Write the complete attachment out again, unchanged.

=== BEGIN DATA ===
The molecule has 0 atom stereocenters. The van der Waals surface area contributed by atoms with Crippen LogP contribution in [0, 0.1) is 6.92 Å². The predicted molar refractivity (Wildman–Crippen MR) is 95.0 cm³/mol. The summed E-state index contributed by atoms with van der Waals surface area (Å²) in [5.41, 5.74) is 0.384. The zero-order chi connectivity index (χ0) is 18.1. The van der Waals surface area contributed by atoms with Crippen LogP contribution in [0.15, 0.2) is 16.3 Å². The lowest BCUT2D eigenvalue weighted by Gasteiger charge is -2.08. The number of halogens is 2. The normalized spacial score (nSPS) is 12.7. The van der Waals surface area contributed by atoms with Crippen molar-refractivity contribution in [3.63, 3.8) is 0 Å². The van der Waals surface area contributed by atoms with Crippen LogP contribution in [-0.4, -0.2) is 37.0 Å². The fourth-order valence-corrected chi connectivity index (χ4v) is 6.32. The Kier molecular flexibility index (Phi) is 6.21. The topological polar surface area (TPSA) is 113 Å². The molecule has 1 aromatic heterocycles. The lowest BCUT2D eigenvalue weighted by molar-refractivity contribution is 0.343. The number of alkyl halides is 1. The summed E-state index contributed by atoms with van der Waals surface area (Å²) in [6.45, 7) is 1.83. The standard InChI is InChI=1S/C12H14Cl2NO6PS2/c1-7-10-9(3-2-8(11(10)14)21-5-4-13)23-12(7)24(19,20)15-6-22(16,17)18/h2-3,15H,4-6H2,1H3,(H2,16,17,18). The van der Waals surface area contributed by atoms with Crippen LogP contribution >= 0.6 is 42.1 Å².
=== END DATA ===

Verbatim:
The molecule has 0 atom stereocenters. The van der Waals surface area contributed by atoms with Crippen LogP contribution in [0, 0.1) is 6.92 Å². The predicted molar refractivity (Wildman–Crippen MR) is 95.0 cm³/mol. The summed E-state index contributed by atoms with van der Waals surface area (Å²) in [5.41, 5.74) is 0.384. The zero-order chi connectivity index (χ0) is 18.1. The van der Waals surface area contributed by atoms with Crippen LogP contribution in [0.15, 0.2) is 16.3 Å². The lowest BCUT2D eigenvalue weighted by Gasteiger charge is -2.08. The number of halogens is 2. The normalized spacial score (nSPS) is 12.7. The van der Waals surface area contributed by atoms with Crippen molar-refractivity contribution in [3.63, 3.8) is 0 Å². The van der Waals surface area contributed by atoms with Crippen LogP contribution in [-0.4, -0.2) is 37.0 Å². The fourth-order valence-corrected chi connectivity index (χ4v) is 6.32. The Kier molecular flexibility index (Phi) is 6.21. The topological polar surface area (TPSA) is 113 Å². The molecule has 1 aromatic heterocycles. The lowest BCUT2D eigenvalue weighted by molar-refractivity contribution is 0.343. The number of alkyl halides is 1. The summed E-state index contributed by atoms with van der Waals surface area (Å²) in [6.45, 7) is 1.83. The standard InChI is InChI=1S/C12H14Cl2NO6PS2/c1-7-10-9(3-2-8(11(10)14)21-5-4-13)23-12(7)24(19,20)15-6-22(16,17)18/h2-3,15H,4-6H2,1H3,(H2,16,17,18). The van der Waals surface area contributed by atoms with Crippen LogP contribution >= 0.6 is 42.1 Å².